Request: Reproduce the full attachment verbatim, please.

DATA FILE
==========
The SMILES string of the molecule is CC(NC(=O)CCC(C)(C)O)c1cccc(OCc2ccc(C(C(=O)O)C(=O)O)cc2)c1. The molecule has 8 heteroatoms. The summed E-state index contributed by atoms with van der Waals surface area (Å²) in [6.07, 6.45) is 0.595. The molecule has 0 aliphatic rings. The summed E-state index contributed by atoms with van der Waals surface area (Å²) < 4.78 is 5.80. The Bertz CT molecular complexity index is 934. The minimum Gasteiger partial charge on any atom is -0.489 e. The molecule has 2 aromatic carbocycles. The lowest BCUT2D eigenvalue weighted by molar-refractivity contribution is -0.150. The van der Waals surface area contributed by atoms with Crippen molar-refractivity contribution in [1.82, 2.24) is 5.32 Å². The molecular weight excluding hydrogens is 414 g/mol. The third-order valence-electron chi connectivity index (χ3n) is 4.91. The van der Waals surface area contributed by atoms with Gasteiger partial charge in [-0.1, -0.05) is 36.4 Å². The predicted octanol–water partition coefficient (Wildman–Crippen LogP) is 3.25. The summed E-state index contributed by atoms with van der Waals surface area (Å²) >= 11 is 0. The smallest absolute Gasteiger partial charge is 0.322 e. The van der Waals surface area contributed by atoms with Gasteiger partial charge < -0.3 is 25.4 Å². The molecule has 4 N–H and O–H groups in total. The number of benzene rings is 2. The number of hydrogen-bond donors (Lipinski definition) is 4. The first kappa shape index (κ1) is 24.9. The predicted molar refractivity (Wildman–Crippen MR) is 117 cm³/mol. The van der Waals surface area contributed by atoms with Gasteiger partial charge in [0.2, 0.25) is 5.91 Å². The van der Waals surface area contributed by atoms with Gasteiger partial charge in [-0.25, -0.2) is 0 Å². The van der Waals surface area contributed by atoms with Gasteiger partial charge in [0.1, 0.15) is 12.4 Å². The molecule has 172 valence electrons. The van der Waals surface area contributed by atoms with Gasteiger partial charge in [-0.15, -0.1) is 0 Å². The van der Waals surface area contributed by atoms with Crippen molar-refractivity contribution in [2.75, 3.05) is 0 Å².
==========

The SMILES string of the molecule is CC(NC(=O)CCC(C)(C)O)c1cccc(OCc2ccc(C(C(=O)O)C(=O)O)cc2)c1. The molecule has 8 heteroatoms. The summed E-state index contributed by atoms with van der Waals surface area (Å²) in [6.07, 6.45) is 0.595. The molecule has 0 aliphatic rings. The summed E-state index contributed by atoms with van der Waals surface area (Å²) < 4.78 is 5.80. The Bertz CT molecular complexity index is 934. The minimum Gasteiger partial charge on any atom is -0.489 e. The molecule has 2 aromatic carbocycles. The lowest BCUT2D eigenvalue weighted by molar-refractivity contribution is -0.150. The van der Waals surface area contributed by atoms with Crippen molar-refractivity contribution in [1.82, 2.24) is 5.32 Å². The molecular weight excluding hydrogens is 414 g/mol. The third-order valence-electron chi connectivity index (χ3n) is 4.91. The van der Waals surface area contributed by atoms with Gasteiger partial charge in [-0.1, -0.05) is 36.4 Å². The predicted octanol–water partition coefficient (Wildman–Crippen LogP) is 3.25. The summed E-state index contributed by atoms with van der Waals surface area (Å²) >= 11 is 0. The smallest absolute Gasteiger partial charge is 0.322 e. The van der Waals surface area contributed by atoms with Gasteiger partial charge < -0.3 is 25.4 Å². The molecule has 4 N–H and O–H groups in total. The number of benzene rings is 2. The number of hydrogen-bond donors (Lipinski definition) is 4. The first kappa shape index (κ1) is 24.9. The predicted molar refractivity (Wildman–Crippen MR) is 117 cm³/mol. The van der Waals surface area contributed by atoms with Gasteiger partial charge in [0.2, 0.25) is 5.91 Å². The van der Waals surface area contributed by atoms with Gasteiger partial charge in [-0.25, -0.2) is 0 Å². The van der Waals surface area contributed by atoms with Gasteiger partial charge in [0.1, 0.15) is 12.4 Å². The molecule has 172 valence electrons. The van der Waals surface area contributed by atoms with Gasteiger partial charge in [-0.15, -0.1) is 0 Å². The van der Waals surface area contributed by atoms with Crippen molar-refractivity contribution in [2.75, 3.05) is 0 Å².